Anderson Cooper on the Value of Gray Hair

If you’re thinking of getting rid of your gray hair, don’t do it if you’re a man, says the famously gray-headed CNN anchor Anderson Cooper.

“In the TV news business, gray equals gravitas,” writes Cooper in a funny column posted to the website. “In fact, in just about any line of work being prematurely gray is an advantage. On a guy, gray hair says, “I’m mature, stable. I can be relied on.”

Note the qualification, “On a guy.”  Cooper admits that there is a huge double standard here.

“Women don’t get a free pass,” Cooper writes, admitting that our sexist society doesn’t favor gray-haired women in the same way it favors men.

At Speechworks, we don’t take a position on whether you should color your hair or not. Plenty of men with gray hair are terrible speakers.  And plenty of women with gray hair are wonderful speakers. 

But people do judge us based on superficial things.  An accounting firm partner told us how they had lost a pitch for a new piece of business. When they asked the decision-maker why they weren’t selected, they were told, “Your expert didn’t have enough gray hair.”

Frankly, hair color is pretty low on the list of priorities for improving your speaking skills.  We say, “Be yourself and do what makes you comfortable.”

If you really want to improve your skills, focus first on improving your voice energy. Speak with passion.  Engage your listeners with more intense facial expressions.  If you’ve do those things, no one will care about your hair.

Sales Pitch Tip from A Shoe Salesman

A good friend of mine was once one of the leading shoe sellers for Parisian. And he told me a secret that could help you win your next sales pitch.

“Whenever I’d get a customer,” he said, “I would never just let him try on just one pair. I would measure his feet and then bring out several pairs. I wanted to spend a lot of time with him as he tried on lots of shoes. He’d try on shoes and we’d  chat, discussing the kinds of shoes he liked. Eventually, after spending 30 minutes with me, we had a relationship. And he would always buy something. He had to because we had become friends.”

The point is this.  If you want to win a sales pitch, you need to find a way to draw out the sale like a shoe salesman. To do that, you need to touch the prospect multiple times prior to the pitch.  Like the shoe salesman, the more time you spend with the prospect prior to the pitch, the more you build a relationship. The better the relationship, the better chance you have to win the pitch.

If someone asks you to give them a presentation, don’t just say, “Sure, when do you want me to show up?”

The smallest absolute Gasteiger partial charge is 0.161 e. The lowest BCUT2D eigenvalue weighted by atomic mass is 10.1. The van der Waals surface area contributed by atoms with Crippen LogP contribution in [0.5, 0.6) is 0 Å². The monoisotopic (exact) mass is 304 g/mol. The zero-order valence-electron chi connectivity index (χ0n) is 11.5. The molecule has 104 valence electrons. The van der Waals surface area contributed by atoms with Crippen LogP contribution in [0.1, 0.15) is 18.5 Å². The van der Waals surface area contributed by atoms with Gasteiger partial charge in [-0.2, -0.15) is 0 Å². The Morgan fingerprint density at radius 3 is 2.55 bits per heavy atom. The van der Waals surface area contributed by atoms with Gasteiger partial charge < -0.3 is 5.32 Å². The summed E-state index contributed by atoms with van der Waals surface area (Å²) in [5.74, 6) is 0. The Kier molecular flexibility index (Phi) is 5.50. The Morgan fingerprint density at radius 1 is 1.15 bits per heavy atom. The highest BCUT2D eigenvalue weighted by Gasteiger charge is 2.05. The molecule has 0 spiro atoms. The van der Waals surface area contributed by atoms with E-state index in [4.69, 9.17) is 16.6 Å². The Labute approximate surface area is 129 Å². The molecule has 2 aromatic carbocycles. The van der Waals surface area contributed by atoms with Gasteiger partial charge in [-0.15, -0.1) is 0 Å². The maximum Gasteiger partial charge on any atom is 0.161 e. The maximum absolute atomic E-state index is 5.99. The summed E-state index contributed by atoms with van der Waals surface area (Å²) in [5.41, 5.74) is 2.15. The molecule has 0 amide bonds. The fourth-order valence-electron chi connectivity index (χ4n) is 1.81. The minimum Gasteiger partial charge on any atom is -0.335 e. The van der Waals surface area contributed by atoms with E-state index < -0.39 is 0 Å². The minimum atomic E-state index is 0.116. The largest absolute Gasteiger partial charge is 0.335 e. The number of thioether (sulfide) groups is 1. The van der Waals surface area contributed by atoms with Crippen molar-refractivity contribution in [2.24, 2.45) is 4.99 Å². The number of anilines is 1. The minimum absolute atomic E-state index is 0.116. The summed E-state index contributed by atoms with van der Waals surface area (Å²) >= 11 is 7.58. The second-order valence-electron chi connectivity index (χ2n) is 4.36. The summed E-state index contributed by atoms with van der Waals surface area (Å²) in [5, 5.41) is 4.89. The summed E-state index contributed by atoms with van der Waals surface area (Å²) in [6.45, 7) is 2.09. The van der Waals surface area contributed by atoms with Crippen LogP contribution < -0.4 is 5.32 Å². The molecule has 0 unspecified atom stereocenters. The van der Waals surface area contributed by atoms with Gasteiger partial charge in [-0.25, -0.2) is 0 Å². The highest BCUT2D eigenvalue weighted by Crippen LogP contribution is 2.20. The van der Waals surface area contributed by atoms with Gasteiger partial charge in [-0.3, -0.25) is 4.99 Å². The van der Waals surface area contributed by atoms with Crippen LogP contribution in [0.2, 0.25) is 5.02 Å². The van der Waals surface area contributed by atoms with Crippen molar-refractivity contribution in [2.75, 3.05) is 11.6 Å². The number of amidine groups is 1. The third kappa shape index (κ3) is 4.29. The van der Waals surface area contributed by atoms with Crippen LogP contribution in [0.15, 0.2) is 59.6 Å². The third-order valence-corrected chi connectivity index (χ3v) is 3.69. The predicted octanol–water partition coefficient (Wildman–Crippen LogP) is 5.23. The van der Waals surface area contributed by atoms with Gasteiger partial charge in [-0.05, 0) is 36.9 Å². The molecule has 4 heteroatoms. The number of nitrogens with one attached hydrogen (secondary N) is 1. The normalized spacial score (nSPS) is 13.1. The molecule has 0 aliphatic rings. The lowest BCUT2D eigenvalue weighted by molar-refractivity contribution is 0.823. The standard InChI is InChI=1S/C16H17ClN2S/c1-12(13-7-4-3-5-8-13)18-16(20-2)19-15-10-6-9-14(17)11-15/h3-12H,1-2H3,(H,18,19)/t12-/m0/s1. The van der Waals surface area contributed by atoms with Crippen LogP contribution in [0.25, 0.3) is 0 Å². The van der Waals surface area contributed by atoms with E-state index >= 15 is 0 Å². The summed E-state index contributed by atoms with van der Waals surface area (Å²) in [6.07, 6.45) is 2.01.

You need to ask for the chance to talk to them in advance. You need to find a way to build the relationship prior to the pitch.  Say something like, “I’m excited about the chance to present to you. But I want to give you the best presentation possible.  Can we set up a time to meet prior to the presentation to chat with you about your company? I want to understand your key issues.”

Even if he says “no”, you’ve started to build a relationship.

Remember the shoe salesman. He wants to spend as much time as possible with the customer because that builds a relationship. To do that, he draws out the sale.

Do the same thing with your prospect and you’ll win a lot of pitches.

Public Speaking Tip from Bill Gates

Normally, I wouldn’t recommend looking to Bill Gates for public speaking advice.  He didn’t make it to the top on eloquence.  But it’s his birthday today and I was curious about what he had to say about communication.

The answer? Nothing really.

But I did find this quote that seems relevant.

Gates said, “The vision is really about empowering workers, giving them all the information about what’s going on so they can do a lot more than they’ve done in the past.”

Of course, Gates is speaking about computers and how they can empower workers. 

But the same idea applies to good speaking. Great speakers understand that a good presentation isn’t about showing off or looking fabulous. It’s about empowering your audience, giving them the information they need so they can succeed.

A great speech lays out a simple path and points a direction toward success.

If you do that well, you don’t need to be eloquent. You can be more like, well, Bill Gates.

We Speak to Help, Not to Get Credit For Our Work

When I was in high school, my math teachers’ tests always included the following instructions: “Show your work if you want full credit.” And so we would all do our best to show the teacher all the steps we took to get to the answer.

The idea, I suppose, was that the teacher wanted to examine our thought process and not just check that we got the right answer.  A good practice for growing young minds.

Unfortunately, many people have taken that “show your work” policy to heart when it comes to presentations. And it’s killing their audiences.

The goal in a presentation is not to get credit for your work.  The goal is to give your audience direction and help them achieve their goals.

I worked with the associate of a law firm who had planned to give a presentation to a client on recommendations regarding a litigation strategy.

His presentation amounted to a detailed recitation of the legal analysis he did in reaching his strategy.